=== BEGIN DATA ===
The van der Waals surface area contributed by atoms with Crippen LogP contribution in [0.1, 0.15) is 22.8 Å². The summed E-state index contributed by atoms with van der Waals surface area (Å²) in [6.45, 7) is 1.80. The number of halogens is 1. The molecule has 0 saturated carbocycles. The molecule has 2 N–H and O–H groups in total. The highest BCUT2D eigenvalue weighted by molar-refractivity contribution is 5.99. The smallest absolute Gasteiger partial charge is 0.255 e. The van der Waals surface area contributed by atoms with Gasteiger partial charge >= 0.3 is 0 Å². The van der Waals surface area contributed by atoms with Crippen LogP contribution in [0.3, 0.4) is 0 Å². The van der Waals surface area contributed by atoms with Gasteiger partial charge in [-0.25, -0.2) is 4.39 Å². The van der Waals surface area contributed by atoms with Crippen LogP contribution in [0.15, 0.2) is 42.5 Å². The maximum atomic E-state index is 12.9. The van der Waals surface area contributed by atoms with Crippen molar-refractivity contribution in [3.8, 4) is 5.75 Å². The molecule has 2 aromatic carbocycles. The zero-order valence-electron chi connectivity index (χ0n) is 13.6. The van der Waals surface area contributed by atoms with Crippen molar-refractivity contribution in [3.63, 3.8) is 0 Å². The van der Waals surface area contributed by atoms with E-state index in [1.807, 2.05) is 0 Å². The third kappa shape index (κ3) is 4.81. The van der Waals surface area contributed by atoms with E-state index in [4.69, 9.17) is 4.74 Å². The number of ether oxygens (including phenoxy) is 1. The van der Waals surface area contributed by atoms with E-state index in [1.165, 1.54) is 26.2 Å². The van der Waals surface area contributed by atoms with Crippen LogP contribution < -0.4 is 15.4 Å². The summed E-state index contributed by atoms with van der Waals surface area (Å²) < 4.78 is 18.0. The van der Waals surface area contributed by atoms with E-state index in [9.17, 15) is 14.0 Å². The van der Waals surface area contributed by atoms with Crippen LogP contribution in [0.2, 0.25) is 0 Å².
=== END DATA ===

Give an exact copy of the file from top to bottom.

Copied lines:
The van der Waals surface area contributed by atoms with Crippen LogP contribution in [0.1, 0.15) is 22.8 Å². The summed E-state index contributed by atoms with van der Waals surface area (Å²) in [6.45, 7) is 1.80. The number of halogens is 1. The molecule has 0 saturated carbocycles. The molecule has 2 N–H and O–H groups in total. The highest BCUT2D eigenvalue weighted by molar-refractivity contribution is 5.99. The smallest absolute Gasteiger partial charge is 0.255 e. The van der Waals surface area contributed by atoms with Gasteiger partial charge >= 0.3 is 0 Å². The van der Waals surface area contributed by atoms with Crippen LogP contribution in [0.3, 0.4) is 0 Å². The van der Waals surface area contributed by atoms with Gasteiger partial charge in [-0.25, -0.2) is 4.39 Å². The van der Waals surface area contributed by atoms with Crippen LogP contribution in [0.15, 0.2) is 42.5 Å². The maximum atomic E-state index is 12.9. The van der Waals surface area contributed by atoms with Crippen molar-refractivity contribution in [3.8, 4) is 5.75 Å². The molecule has 2 aromatic carbocycles. The zero-order valence-electron chi connectivity index (χ0n) is 13.6. The van der Waals surface area contributed by atoms with Crippen molar-refractivity contribution in [3.63, 3.8) is 0 Å². The van der Waals surface area contributed by atoms with E-state index in [1.807, 2.05) is 0 Å². The third kappa shape index (κ3) is 4.81. The van der Waals surface area contributed by atoms with E-state index in [4.69, 9.17) is 4.74 Å². The number of ether oxygens (including phenoxy) is 1. The van der Waals surface area contributed by atoms with E-state index in [1.165, 1.54) is 26.2 Å². The van der Waals surface area contributed by atoms with Crippen LogP contribution < -0.4 is 15.4 Å². The summed E-state index contributed by atoms with van der Waals surface area (Å²) < 4.78 is 18.0. The van der Waals surface area contributed by atoms with E-state index in [9.17, 15) is 14.0 Å². The van der Waals surface area contributed by atoms with Crippen LogP contribution in [0.2, 0.25) is 0 Å².